TODAY.AZ / Politics

Armenian police forcibly halt election protests

01 March 2008 [12:05] - TODAY.AZ
Opposition supporters allege last month's presidential election was rigged

Armenian riot police used truncheons Saturday to break up a 10-day protest in the capital Yerevan by opposition supporters who say last month’s presidential election was rigged, witnesses said.

Several thousand opposition supporters had been protesting daily in Yerevan’s Freedom Square since Prime Minister Serzh Sarksyan was elected to replace his ally Robert Kocharyan as president in a Feb. 19 vote.

The riot police moved into the square early on Saturday after authorities had said they were losing patience with the protests, led by Levon Ter-Petrosyan, Armenia’s first president after independence from the Soviet Union.

“We were asleep,” said one of the protesters who had been keeping an overnight vigil in the square.

“They came and they started to beat us up. They had truncheons,” said the man, who showed Reuters a broken finger. He declined to give his name.

The protests had risked destabilizing Armenia, a former Soviet republic that lies in a Caucasus mountains region now emerging as an important transit route for oil and gas supplies from the Caspian Sea to world markets.

Armenia is still officially at war with neighboring Azerbaijan over the territory of Nagorno-Karabakh. Oil and gas pipelines operated by a BP-led consortium run through Azeri territory a few miles from the conflict zone.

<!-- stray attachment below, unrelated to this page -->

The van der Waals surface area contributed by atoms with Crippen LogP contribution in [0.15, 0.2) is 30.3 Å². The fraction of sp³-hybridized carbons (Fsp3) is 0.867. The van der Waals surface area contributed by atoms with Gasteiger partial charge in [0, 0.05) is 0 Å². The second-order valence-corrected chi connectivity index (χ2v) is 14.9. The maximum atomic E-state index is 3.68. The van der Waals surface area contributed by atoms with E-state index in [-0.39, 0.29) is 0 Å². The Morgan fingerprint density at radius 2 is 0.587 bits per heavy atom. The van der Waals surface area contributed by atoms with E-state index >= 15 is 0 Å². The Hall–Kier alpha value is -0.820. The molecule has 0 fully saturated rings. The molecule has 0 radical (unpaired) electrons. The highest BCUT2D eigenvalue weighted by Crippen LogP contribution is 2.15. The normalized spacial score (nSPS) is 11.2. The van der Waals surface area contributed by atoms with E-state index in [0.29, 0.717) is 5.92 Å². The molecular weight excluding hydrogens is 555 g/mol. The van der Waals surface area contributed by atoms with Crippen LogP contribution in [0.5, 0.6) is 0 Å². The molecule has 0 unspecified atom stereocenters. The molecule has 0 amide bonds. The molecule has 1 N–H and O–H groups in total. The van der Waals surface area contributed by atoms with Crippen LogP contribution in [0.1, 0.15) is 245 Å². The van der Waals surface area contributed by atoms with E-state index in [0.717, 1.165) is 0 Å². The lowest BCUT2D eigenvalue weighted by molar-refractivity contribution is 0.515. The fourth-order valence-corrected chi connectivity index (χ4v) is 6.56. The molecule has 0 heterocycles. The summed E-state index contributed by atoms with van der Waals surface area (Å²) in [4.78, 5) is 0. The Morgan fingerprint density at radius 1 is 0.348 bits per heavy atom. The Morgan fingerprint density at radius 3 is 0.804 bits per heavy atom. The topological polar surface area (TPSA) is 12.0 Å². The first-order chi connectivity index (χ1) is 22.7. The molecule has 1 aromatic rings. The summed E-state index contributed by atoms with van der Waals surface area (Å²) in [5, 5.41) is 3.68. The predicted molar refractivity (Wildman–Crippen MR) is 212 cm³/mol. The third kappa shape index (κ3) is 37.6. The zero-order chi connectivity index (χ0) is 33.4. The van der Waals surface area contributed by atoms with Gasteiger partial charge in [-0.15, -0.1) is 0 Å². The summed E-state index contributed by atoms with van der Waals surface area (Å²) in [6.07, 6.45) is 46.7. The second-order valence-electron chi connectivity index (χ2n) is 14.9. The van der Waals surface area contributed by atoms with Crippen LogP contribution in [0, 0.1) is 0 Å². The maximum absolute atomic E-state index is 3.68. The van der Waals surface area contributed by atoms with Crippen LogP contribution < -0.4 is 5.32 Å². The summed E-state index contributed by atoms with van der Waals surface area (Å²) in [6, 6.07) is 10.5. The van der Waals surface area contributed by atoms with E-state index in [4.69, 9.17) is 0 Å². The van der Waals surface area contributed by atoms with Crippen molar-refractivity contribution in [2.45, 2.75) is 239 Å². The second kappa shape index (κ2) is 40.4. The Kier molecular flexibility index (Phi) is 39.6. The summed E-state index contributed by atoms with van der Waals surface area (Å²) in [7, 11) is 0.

Allegations of a stolen vote

Ter-Petrosyan, who ran in the election, launched the protests after alleging Sarksyan had used ballot-stuffing and intimidation to steal victory. Sarksyan denied the charges, and Western observers have called the vote broadly fair.

At their peak the protests attracted tens of thousands of people, though numbers had fallen off in the past few days.

A spokesman for Ter-Petrosyan said riot police moved in at 7.30 a.m. Saturday (10:30 p.m. ET Friday). “They came, they beat people up and they removed everyone,” said Arman Musinyan.

Ter-Petrosyan was not detained and had returned home, he said, adding the opposition planned to attempt a further protest later on Saturday.

But a Reuters correspondent at Freedom Square said it was now surrounded by several hundred police with riot shields and that they were not allowing anyone access.

A group of about 15 people began shouting “Levon! Levon!” near the square. Police quickly moved in to disperse them, the correspondent said.

Observers from the Organization for Security and Cooperation in Europe said the Feb. 19 election broadly met Armenia’s commitments on democracy, though there were some flaws.


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